Ready to give RCD a Try?
In 2004, while on vacation in San Diego with my wife Barbara and our children, I wrote the first drafts of the RCD procedure on a note pad at a Ramada Inn. Over the years I have worked on it as diligently as possible. However, due to some extraordinary and chronic health circumstances, I have only been able to conduct one "Test Flight" of RCD on April 30, 2018. It was a workshop of the idea. We went in and out of the formal RCD Procedure. I gathered comments and feedback from the participants during the session. I taught myself Adobe Premier Pro and edited together the Participant Comments and the RCD Procedure video using footage from the Test Flight - mostly in the wee hours of the morning over the past year. I do not have any video examples of a full RCD session. I fully expected to conduct several complete RCD sessions over the past year. My intention was to have several sessions available to show as a proof of concept. That proved, to my great frustration, to again be impossible for me. So, while I will still 'press on' with arranging and recording official RCD sessions as I am able, I have decided to publish the entire RCD Procedure here on the RCD website. It is my hope that others interested in furthering civil discourse and human understanding will give it a try. It is really a very simple procedure, but, I believe it is a completely unique tool for furthering both our individual understanding of that which is important to us as well as amassing an interactive metadatabase of collective human understanding (I hope I am using the term metadatabase correctly, I am not a data scientist by any stretch of the imagination). I refer to that metadatabase of human understanding as the 'Gnosome'.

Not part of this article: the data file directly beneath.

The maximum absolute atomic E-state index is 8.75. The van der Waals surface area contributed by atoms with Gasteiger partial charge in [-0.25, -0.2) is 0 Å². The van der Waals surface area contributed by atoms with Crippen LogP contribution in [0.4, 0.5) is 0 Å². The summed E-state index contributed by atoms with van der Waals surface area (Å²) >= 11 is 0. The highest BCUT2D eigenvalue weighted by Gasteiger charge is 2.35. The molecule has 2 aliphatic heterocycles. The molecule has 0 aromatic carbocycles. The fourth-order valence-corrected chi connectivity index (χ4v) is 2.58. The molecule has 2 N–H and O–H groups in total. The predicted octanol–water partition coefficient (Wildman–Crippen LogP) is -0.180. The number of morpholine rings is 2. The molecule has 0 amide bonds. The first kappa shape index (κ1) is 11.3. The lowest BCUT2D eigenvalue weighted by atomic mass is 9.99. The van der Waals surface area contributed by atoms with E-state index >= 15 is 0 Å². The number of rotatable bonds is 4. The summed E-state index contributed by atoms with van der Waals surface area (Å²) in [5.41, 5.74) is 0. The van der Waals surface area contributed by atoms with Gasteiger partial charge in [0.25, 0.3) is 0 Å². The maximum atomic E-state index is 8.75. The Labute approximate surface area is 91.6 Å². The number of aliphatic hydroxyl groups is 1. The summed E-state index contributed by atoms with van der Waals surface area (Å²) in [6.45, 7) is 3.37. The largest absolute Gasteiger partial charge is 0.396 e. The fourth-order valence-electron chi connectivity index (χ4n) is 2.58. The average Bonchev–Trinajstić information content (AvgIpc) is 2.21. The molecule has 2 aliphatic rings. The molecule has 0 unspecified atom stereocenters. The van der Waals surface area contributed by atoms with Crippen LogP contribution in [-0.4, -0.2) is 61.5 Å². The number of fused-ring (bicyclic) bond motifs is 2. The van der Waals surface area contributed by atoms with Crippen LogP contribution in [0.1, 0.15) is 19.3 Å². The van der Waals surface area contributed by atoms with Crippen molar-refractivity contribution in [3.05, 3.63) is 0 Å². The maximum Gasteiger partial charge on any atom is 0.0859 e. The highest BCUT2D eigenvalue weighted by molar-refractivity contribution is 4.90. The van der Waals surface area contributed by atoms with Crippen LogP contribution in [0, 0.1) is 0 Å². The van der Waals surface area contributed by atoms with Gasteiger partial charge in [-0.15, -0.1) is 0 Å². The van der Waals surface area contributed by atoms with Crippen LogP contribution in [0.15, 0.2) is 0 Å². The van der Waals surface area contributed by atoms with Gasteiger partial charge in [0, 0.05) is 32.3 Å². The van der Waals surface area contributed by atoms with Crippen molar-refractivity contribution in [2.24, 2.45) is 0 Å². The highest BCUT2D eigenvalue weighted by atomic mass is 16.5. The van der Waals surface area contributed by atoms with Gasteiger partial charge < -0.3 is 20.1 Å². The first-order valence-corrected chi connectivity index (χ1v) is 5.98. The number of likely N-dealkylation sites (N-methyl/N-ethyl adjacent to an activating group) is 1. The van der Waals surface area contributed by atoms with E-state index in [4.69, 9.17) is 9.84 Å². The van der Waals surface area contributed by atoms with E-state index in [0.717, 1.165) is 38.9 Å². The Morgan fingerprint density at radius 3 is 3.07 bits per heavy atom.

I realize that the idea of constructing a metadatabase of collective human understanding redefines the adjective 'grandiose'. My theory and deep conviction is that RCD provides a unique and wonderful means to standardize a data set of what humans "really think about" significant issues/ideas and how often humans change their minds regarding significant issues/ideas after a regulated and objectively verified conversation during which the participants try their best to adopt the opposing point of view without trying to change the other persons opinion. I don't think we have ever had data like that. RCD provides a tool to uncover such data. How exciting! We now have the technology to collect and analyze it. Our species has been pondering many of the same questions since we began to 'put our heads together'. It is time to gather the harvest of our understanding.
So let's start building the Gnosome! Unlike an individual person's genome, the Gnosome will never be fully realized until the last human contributes to it. May that day never come.
Please try out RCD following the procedure below and contact me for instructions regarding posting your session on, a soon to be created, RCD Channel. Let me know of any questions you have. Have fun!! (contact Seth here)
My intention is to maintain at least two separate RCD databases.